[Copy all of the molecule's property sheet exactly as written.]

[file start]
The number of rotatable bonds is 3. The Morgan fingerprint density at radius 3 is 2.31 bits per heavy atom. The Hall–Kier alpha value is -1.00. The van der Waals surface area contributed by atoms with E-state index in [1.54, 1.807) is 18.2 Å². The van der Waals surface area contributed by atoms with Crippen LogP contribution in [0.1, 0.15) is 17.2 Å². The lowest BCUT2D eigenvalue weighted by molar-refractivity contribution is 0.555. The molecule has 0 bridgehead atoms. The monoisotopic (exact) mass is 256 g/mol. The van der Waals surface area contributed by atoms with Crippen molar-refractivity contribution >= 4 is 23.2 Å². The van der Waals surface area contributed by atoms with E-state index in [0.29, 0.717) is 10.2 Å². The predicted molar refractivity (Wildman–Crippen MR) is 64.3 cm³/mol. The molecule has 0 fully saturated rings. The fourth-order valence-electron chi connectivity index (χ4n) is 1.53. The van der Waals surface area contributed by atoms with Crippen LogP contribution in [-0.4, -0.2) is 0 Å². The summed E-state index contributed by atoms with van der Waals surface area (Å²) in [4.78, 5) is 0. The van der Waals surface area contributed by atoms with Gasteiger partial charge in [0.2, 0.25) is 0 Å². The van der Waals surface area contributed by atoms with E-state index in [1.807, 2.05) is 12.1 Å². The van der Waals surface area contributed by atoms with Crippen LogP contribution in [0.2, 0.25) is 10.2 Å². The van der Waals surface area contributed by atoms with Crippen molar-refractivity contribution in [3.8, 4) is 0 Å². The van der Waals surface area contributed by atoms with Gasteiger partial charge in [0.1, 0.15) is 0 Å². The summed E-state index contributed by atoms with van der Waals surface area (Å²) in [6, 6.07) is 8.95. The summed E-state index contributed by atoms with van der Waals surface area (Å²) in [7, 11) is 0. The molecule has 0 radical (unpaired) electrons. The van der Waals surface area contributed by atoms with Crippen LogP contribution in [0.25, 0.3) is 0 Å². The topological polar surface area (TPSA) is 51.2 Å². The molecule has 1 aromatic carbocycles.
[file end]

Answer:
The number of rotatable bonds is 3. The Morgan fingerprint density at radius 3 is 2.31 bits per heavy atom. The Hall–Kier alpha value is -1.00. The van der Waals surface area contributed by atoms with E-state index in [1.54, 1.807) is 18.2 Å². The van der Waals surface area contributed by atoms with Crippen LogP contribution in [0.1, 0.15) is 17.2 Å². The lowest BCUT2D eigenvalue weighted by molar-refractivity contribution is 0.555. The molecule has 0 bridgehead atoms. The monoisotopic (exact) mass is 256 g/mol. The van der Waals surface area contributed by atoms with Crippen molar-refractivity contribution >= 4 is 23.2 Å². The van der Waals surface area contributed by atoms with E-state index in [0.29, 0.717) is 10.2 Å². The predicted molar refractivity (Wildman–Crippen MR) is 64.3 cm³/mol. The molecule has 0 fully saturated rings. The fourth-order valence-electron chi connectivity index (χ4n) is 1.53. The van der Waals surface area contributed by atoms with Crippen LogP contribution in [-0.4, -0.2) is 0 Å². The summed E-state index contributed by atoms with van der Waals surface area (Å²) in [4.78, 5) is 0. The van der Waals surface area contributed by atoms with Gasteiger partial charge in [0.2, 0.25) is 0 Å². The van der Waals surface area contributed by atoms with E-state index in [1.807, 2.05) is 12.1 Å². The van der Waals surface area contributed by atoms with Crippen LogP contribution in [0.2, 0.25) is 10.2 Å². The van der Waals surface area contributed by atoms with Crippen molar-refractivity contribution in [3.8, 4) is 0 Å². The van der Waals surface area contributed by atoms with Gasteiger partial charge in [0.1, 0.15) is 0 Å². The summed E-state index contributed by atoms with van der Waals surface area (Å²) in [6, 6.07) is 8.95. The summed E-state index contributed by atoms with van der Waals surface area (Å²) in [7, 11) is 0. The molecule has 0 radical (unpaired) electrons. The van der Waals surface area contributed by atoms with Crippen LogP contribution in [0.25, 0.3) is 0 Å². The topological polar surface area (TPSA) is 51.2 Å². The molecule has 1 aromatic carbocycles.